Siri transforms the new Apple TV

Hands-on with the new Apple TV
Hands-on with the new Apple TV

No matter how many times I ask Apple TV's Siri for shows starring "Bea Arthur," it only hears "be Arthur."

Siri is one of the new Apple TV's most important features. It can stumble over proper names ("Keanu" took multiple tries but it nailed "Fassbender"), and Apple has saddled it with some key limitations. But ultimately, Siri is a neat way to surf TV.

In addition to the Siri upgrade, the new gadget includes a fancy touchpad remote control, beautiful interface and an all new app store. Apple (AAPL) calls it the "future" of television.

The product upgrade, the first in three years, is a huge leap forward for Apple. And after spending a few days watching TV (for journalism), I think it's very much the TV of our time.

Television is still broken

Setting up a new streaming TV device is a reminder of how frustrating, and pricy, modern TV can be.

The Apple TV's set-up is fast. You hold your phone near the box and it imports your Apple ID and WiFi login. But then you need to download and sign into all your streaming services.

Like all on-screen keyboards controlled with remotes, the on-screen keyboard on the Apple TV is terrible. If going letter to letter like on a Ouija board to spell out your email address and password is the future, I will take a book, thank you.

The Apple TV starts at $149. If you're new to streaming TV, you have to sign up for subscription services like Netflix (NFLX) and Hulu. You're still expected to pay for cable to access content from certain channels. Even with all that, some content will still need to be paid for à la carte, including most iTunes offerings.

These costs aren't unique to the Apple TV. They also happen with the Roku, Amazon (AMZN) Fire TV, and Google's (GOOG) Chromecast.

Apple has made some smart decisions to ease the pain of fragmentation. It has integrated five major services into the heart of the device: iTunes, Netflix, Hulu, HBO and Showtime. (Sadly, there is no Amazon app anywhere.)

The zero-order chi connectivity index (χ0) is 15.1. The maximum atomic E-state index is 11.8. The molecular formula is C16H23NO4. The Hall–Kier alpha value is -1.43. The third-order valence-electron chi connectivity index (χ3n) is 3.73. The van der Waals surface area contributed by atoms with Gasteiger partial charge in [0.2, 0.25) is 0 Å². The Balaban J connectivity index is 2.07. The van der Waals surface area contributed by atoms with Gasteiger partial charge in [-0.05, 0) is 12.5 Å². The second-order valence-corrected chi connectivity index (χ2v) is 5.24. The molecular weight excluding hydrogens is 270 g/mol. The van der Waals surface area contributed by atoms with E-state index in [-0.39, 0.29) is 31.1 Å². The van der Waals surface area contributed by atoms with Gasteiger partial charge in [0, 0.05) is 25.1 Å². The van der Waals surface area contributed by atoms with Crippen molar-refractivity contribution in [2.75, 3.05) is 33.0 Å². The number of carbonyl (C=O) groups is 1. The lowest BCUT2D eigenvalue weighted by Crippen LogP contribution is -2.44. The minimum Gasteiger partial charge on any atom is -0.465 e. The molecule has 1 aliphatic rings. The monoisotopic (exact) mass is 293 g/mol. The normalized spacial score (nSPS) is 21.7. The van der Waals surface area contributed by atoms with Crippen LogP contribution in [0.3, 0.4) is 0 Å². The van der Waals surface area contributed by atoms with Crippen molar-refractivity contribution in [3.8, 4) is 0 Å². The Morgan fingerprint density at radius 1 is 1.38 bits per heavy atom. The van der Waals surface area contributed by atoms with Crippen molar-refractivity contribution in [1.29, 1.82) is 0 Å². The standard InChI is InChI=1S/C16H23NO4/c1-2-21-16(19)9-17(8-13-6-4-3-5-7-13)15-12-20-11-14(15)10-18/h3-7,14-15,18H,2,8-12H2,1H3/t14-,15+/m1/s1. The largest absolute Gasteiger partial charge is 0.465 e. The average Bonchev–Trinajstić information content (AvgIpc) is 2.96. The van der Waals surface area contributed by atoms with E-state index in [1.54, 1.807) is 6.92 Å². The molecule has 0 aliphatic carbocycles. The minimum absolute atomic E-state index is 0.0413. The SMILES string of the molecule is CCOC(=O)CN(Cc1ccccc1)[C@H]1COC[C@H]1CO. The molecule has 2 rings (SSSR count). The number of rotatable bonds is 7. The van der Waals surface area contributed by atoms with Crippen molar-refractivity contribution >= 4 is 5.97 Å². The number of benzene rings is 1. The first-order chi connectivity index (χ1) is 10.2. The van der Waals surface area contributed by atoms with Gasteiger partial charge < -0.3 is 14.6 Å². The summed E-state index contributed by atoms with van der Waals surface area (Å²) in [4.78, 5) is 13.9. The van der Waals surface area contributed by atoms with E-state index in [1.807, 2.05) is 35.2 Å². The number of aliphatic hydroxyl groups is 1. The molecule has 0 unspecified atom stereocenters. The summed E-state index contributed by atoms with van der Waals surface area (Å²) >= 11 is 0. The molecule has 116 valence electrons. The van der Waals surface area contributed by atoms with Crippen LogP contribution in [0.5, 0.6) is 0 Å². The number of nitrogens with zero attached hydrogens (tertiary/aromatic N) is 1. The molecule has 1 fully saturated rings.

Siri on the Apple TV is more like iOS Siri's younger, shy sibling. It does not say a peep out loud, only displaying replies on-screen. Its primary purpose is searching for content across the core apps.

There are many reasons why this feature is awesome.

You can hold down the dedicated Siri button on the remote and search for movies or TV shows by their title, actors, genre or date. Try "Movies starring Viola Davis" or "1970s TV comedies." (The Amazon Fire TV remote also has voice search.)

Siri fast forwards and rewinds. If you miss some dialog, say "What did she just say?" and it will rewind and replay the last bit with closed captioning.

It will also show sports scores, the weather and stock prices, but that's pretty much where the fun stops. Siri can't search the app store or the web, or do many of the usual tasks you're used to from Siri on iOS.

The biggest oversight is that Siri on the Apple TV doesn't work with Apple Music. On mobile devices, Siri is one of the best ways to cut through the cluttered Apple Music menus.

Six buttons and a touchpad

Half of the new Apple TV remote is a touch surface. Instead of using the traditional arrow buttons to move around the screen, you swipe around on the top half of the remote.

It's fun to use, but doesn't really add much to the television watching experience. Sometimes the touch surface actually makes selecting things more difficult than it would be with regular buttons.

Where the remote will really shine is with the coming wave of third-party apps. Inside the remote are an accelerometer and gyroscope. It can become a game controller, karaoke microphone or a workout buddy. (An optional remote app for the iPhone would be a great addition, and kill the on-screen keyboard.)

Apps are going to be huge

The most exciting, futuristic thing about the Apple TV is its app store. Not because it's a new idea (other streaming products also have apps), but because of Apple's huge following among top developers.

The selection is still a bit thin and many offerings look like hasty conversions of iPhone apps. Some notable early examples are the Zillow real estate app, the Zova workout app and Coursera online classes. More are certain to follow, and they'll likely change how we use our TVs.

Apple TV imagines taking the iPhone experience, a rich collection of apps for every possible task, and replicating it on the television screen. In many ways, the future of TV is not that different from mounting a really big iPad on your wall.

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